Arriving at work on those three days (December 2nd through the 4th) felt like an extended institutional holiday. Staff from all over the Folger filtered in and out throughout the event, eating lunch, doing work on laptops, bringing welcome snacks, and stopping briefly on their way to or between appointments and meetings. Anticipation was high, and excitement built as we began to have success on some bids. We were thankful for our months of planning and high level of organization then, as it allowed us to communicate rapidly in real time to re-arrange bidding priorities depending on our success or loss from lot to lot.

In order to maintain integrity for our strategy, we instituted a social media blackout regarding any success (or lack thereof), and “locked” attendees in the room once we reached a lot on which we were bidding. Many attendees commented on the “sports-like” atmosphere, and we were all a little sorry to be without foam fingers and jerseys. As a group, we cheered our successes, developed strong biases for the styles of different auctioneers, and texted and emailed excitedly with our colleagues who were on site at Sotheby’s. Although I believe that the Folger already has a strong sense of community, sharing the experience of this sale with everyone here (whether part of Central Library, IT, Digital Media, Security, or another department) brought us closer together. For many outside of Central Library, I think the experience illuminated a hitherto mysterious part of why we’re here, what we’re working towards, and why we make the key collecting decisions that we do.

Photo of a group of people gathered around a long table, with a screen at the far end showing the auction

The “War Room” aka the Folger Board Room, with those gathered to watch the auction.

Ultimately, we acquired some real treasures without spending our entire budget. We are a privileged institution in many ways, not the least of which is the ability to be competitive when an opportunity like this comes along. But as always, it is the people, in our tireless and dedicated staff and wonderful community of supporters, who made this event possible and successful. We’re so pleased to be able to bring these treasures home to D.C., where they will be accessible for use and research. Unfortunately, several of us may have become incurably addicted to auctions as a result of all this: I overheard one staff member suggest that we rob a bank first, next time.1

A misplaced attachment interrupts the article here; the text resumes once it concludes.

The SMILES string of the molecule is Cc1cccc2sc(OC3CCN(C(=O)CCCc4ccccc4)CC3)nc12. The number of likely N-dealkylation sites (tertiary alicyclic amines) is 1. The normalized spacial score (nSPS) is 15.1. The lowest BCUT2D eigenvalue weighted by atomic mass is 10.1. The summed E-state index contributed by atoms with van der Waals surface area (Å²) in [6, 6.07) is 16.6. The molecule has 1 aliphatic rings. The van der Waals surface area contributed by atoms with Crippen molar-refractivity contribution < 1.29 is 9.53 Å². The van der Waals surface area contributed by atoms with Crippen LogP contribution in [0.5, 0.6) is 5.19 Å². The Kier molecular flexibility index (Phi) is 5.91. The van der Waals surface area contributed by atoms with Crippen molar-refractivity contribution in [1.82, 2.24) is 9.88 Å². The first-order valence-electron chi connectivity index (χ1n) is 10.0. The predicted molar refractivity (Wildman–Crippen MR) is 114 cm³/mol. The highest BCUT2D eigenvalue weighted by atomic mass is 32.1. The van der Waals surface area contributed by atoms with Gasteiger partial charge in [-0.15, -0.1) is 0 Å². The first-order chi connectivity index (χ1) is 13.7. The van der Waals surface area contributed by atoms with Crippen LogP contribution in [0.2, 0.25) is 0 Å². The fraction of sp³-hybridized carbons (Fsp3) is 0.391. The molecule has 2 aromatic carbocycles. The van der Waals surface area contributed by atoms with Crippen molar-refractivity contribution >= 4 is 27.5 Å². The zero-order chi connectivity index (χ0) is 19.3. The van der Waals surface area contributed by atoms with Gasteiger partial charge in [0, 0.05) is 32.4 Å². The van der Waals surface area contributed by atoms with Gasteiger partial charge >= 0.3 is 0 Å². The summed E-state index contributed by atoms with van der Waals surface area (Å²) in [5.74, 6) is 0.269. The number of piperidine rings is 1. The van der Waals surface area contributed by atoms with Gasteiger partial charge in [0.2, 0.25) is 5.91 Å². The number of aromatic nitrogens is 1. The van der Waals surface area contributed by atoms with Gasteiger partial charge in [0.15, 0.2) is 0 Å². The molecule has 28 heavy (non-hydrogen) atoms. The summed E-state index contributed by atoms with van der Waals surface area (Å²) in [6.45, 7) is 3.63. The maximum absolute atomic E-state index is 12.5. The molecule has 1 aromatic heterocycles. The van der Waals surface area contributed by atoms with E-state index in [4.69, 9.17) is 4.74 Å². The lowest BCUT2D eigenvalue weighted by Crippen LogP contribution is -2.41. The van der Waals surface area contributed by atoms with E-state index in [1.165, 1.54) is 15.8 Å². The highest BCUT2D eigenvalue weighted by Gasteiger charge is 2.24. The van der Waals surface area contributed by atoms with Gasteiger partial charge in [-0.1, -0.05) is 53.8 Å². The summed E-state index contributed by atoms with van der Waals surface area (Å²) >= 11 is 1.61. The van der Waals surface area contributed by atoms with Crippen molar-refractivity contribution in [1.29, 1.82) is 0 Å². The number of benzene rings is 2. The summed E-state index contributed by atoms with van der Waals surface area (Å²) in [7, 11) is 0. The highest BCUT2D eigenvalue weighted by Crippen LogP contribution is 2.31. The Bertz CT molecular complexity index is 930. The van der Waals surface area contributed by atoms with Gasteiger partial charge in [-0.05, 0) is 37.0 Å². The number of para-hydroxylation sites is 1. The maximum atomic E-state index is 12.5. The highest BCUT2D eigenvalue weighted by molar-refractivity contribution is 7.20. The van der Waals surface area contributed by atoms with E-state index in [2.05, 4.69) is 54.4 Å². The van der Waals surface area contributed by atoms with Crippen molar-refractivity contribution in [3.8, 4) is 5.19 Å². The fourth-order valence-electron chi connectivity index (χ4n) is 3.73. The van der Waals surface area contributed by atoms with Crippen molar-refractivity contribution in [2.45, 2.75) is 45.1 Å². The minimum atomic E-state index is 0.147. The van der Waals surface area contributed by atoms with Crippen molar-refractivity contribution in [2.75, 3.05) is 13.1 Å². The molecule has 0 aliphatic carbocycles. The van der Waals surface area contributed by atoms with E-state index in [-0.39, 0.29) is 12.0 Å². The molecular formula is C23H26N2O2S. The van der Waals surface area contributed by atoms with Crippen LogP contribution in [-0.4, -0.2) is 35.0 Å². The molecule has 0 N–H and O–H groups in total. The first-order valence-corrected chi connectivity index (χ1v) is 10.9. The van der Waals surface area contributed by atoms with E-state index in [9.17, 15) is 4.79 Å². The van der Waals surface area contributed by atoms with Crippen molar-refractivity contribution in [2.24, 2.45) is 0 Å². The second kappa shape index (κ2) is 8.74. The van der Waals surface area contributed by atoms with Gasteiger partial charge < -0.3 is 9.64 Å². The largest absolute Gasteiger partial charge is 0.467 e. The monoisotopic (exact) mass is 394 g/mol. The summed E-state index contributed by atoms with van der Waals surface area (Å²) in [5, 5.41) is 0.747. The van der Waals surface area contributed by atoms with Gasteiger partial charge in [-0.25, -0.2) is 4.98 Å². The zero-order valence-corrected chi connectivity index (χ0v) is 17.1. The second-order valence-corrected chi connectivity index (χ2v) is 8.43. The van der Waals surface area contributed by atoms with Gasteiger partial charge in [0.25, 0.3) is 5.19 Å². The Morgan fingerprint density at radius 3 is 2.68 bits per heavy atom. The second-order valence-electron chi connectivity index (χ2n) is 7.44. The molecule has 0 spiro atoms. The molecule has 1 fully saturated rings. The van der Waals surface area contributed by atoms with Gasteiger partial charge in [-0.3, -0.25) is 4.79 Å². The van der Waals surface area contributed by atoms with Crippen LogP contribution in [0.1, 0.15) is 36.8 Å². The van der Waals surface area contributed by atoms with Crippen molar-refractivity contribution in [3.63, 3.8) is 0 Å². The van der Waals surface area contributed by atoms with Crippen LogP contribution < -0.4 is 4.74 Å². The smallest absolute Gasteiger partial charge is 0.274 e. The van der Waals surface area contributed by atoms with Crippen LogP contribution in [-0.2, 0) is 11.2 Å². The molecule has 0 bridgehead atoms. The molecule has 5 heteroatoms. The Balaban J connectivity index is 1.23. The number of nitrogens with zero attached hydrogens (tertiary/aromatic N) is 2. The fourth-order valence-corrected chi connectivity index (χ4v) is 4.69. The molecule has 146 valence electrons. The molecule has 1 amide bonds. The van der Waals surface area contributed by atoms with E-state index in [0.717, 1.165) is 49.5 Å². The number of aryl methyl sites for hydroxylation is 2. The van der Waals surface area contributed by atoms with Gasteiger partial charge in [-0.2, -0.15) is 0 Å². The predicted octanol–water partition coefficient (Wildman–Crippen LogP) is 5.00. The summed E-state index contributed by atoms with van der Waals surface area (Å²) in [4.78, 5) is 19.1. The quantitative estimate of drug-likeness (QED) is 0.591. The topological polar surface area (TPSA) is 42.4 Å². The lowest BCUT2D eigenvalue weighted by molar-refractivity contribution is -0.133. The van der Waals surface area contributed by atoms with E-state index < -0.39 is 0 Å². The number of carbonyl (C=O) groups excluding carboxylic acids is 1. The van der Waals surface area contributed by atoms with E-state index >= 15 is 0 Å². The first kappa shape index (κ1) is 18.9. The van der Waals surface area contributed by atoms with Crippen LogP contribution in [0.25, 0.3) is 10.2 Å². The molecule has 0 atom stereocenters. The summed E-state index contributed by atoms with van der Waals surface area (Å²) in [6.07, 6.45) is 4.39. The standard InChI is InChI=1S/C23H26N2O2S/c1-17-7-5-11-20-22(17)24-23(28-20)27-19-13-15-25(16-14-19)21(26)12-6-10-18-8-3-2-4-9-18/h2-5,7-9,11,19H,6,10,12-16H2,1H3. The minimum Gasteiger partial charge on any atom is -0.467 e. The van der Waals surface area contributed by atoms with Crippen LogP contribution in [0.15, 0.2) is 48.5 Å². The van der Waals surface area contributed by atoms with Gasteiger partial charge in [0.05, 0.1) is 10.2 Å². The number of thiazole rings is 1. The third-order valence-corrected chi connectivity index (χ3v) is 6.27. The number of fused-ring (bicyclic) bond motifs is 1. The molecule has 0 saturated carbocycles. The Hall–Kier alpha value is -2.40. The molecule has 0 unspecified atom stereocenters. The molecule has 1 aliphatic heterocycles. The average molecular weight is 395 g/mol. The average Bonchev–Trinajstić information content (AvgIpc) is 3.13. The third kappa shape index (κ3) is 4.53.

Stay tuned over the next few days for a full overview of the exciting new acquisitions that will soon be arriving: Curator of Early Modern Books and Prints Caroline Duroselle-Melish will be writing on the printed books for Tuesday, January 12th, and Curator of Manuscripts Heather Wolfe and I will be writing on the manuscripts we acquired for Thursday, January 14th.

  1. N.b. Folger Shakespeare Library does not condone theft in the service of buying books, or at any time.


Congratulations. Another block of invaluable safely in a first rate institution. Well done.
Cliff Webb

Cliff Webb — January 7, 2016


I do have to ask if the Folger would bid if another Bible that belonged to Edward de Vere comes onto the market? We only have his Geneva Bible, and his Bishops, Rheims and other Bibles could conceivably turn up.

Richard M. Waugaman — January 7, 2016


Thank you for your message. The Folger’s collection development policy for early modern English books includes association copies, (, but bidding at auction always depends on available financial resources.
Caroline Duroselle-Melish

Caroline Duroselle-Melish — January 14, 2016